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The Hot Spot
(1990)

Director: Dennis Hopper
Cast:
Don Johnson, Virginia Madsen, Jennifer Connelly


I think that overall, I made the right decision to pick unknown movies as my movies of choice for this movie review web site. As I have said before, it has helped my site to stand out from the hundreds of other movie review web sites on the Internet. That's not to say that I haven't had some problems come from my decision to focus on unknown movies. To some degree, it does quite often limit what I can write about. For starters, there have been a number of movies that I would have just loved to review on this web site, but the problem being that these movies were just too well known. (Well, at least I have the option of writing user comments for them on my own time for the Internet Movie Database. I'll leave you to scan the IMDb to try and find my short but succulent reviews there.) I have been lucky enough thanks to my regular patrols of pawn shops and thrift stores to find a regular supply of unknown movies that intrigue me enough to buy, watch, and review. But I have been frustrated here at times because there are certain genres that I would love to review at least one example of, but I can't seem to find anywhere. For example, I would love to review at least one example of Iron Curtain feature film animation. I would also like to review an example of modern day African filmmaking, such as the Ugandan feature film Who Killed Captain Alex?, whose trailer made me bust my gut  (Note: Just before publishing this review, I found the movie was on YouTube, so I just might watch it soon.) But many times I simply cannot find, at least from normal (and affordable, as well as legal) channels, DVDs of these kinds of movies, as well as other unique film genres.

But with every passing year, I am getting closer to reviewing at least one example of a unique film genre. With the movie I am reviewing here - The Hot Spot - I have managed to cross off my list one particular film genre that I have wanted to review for a long time. And that is the film noir genre. A quick lesson to those who are reading this review who don't know what movies from the film noir genre consist of. They tend to refer to movies (mostly Hollywood productions) made from the late 1940s through the 1950s that involved some sort of criminal activity, but differed from straight crime movies by being downbeat in nature and often involving sexual motivations by the characters. Such famous examples of this genre include Double Indemnity, The Big Heat, and The Big Sleep. If you are even just a little familiar with the genre, you will know that there are a great deal of film noir movies, and it would seem that I would easily find one to pick to review for this web site. But until now, I haven't. Why? Well, there are three reasons. The first of them is the fact that most of these movies have been talked about to death, so one could not consider the bulk of them to be "unknown" in nature. Even the cheap B movie noir Detour has been greatly discussed by film scholars. The second reason is that unlike some other film genres, film noir isn't exactly a genre I am well versed in. Don't get me wrong, I have seen my share of them (like those four black and white efforts I mentioned earlier), but I haven't really studied reviews or other writings about such movies with gusto. I've liked these movies, but I consider them more as entertainment than anything else. A third reason it's taken me so long to review an example of film noir is that to some degree, I find a lot of these movies somewhat tame. I don't want to see a big kiss and then suddenly a jump to sometime after some suggestive activity has taken place. I want to see everything that happened, darn it!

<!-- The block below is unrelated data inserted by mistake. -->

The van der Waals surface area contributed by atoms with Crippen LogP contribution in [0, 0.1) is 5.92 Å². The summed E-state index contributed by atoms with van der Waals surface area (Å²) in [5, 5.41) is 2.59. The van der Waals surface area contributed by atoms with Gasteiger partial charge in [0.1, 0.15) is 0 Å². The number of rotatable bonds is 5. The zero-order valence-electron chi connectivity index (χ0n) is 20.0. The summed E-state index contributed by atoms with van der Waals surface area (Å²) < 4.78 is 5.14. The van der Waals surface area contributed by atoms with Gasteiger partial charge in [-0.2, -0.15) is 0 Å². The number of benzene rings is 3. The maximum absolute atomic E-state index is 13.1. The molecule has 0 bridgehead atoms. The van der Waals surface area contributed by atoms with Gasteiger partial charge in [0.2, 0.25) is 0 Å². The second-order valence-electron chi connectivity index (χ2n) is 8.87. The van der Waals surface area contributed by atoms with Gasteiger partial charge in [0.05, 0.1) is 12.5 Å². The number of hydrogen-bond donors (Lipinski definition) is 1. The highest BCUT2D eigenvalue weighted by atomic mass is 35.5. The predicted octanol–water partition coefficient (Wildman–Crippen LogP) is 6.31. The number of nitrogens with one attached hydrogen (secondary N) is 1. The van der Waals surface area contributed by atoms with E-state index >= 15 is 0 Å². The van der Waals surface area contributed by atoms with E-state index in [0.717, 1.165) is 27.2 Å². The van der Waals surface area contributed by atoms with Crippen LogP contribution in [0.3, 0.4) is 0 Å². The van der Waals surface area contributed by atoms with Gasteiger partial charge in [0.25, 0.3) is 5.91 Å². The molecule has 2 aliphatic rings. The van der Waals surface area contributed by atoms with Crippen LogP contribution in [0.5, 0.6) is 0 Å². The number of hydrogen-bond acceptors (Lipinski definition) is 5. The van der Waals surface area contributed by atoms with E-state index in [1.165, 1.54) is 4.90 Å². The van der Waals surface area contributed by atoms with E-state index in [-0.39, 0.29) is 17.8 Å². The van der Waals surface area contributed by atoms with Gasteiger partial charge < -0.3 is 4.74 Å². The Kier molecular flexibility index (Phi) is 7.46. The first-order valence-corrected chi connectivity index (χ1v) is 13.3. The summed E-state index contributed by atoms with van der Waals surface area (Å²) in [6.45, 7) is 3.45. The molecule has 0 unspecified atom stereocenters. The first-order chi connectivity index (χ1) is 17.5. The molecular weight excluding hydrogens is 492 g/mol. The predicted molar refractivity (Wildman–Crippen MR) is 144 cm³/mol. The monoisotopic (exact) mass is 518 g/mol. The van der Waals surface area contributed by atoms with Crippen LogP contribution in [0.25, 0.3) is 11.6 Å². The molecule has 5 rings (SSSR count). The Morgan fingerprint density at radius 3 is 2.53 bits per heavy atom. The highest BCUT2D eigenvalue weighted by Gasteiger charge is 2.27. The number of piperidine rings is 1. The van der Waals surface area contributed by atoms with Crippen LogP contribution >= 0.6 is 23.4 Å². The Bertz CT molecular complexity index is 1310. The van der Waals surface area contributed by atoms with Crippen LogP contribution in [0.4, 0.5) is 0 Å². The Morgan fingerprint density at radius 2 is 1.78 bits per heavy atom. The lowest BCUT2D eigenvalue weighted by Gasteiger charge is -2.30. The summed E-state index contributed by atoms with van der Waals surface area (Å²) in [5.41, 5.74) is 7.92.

Recently, it occurred to me a possible solution to finding a film noir movie to review on this web site: Why not review a modern example? A modern movie would not only be a lot more explicit, it would be closer to the kind of filmmaking style I am more familiar with. So I began my search. The Hot SpotSome time ago, I thought I had found a modern film noir movie worth a look, the 1988 Ned Beatty movie Shadows In The Storm. But imagine my horror when upon watching the movie, I got to a scene where Beatty had a sex scene. I wanted explicit, but not like that! (Though it could have been worse; Beatty kept his clothes on during that scene.) So my search continued, and recently I found something more promising, the 1990 effort The Hot Spot. With it being directed by bad boy Dennis Hopper and sporting an R rating, it sure seemed to fit my requirements. The events of the movie take place in and around a small Texas town. A drifter by the name of Harry (Johnson, The Magic Garden Of Stanley Sweetheart) gets a job on a used car dealership owned by George (Jerry Hardin, Big Trouble In Little China). Working there, Harry is quickly introduced to two women, George's wife Dolly (Madsen, Dune), and Gloria (Connelly, Seven Minutes In Heaven), a fellow employee on the car lot. It doesn't take long for Harry, Dolly, and Gloria to get entangled in various schemes. Harry, for one, starts to scheme to rob the local bank when he discovers a security flaw. Dolly, on the other hand, wants both her husband George dead and her claws firmly attached to Harry. Actually, Harry has fallen in love with Gloria, but he soon learns that a relationship with her may be difficult because she is being blackmailed by a lout named Frank (William Sadler, The Shawshank Redemption), who has a compromising picture of her with another woman. Will anyone not only get what they want, but get away with it?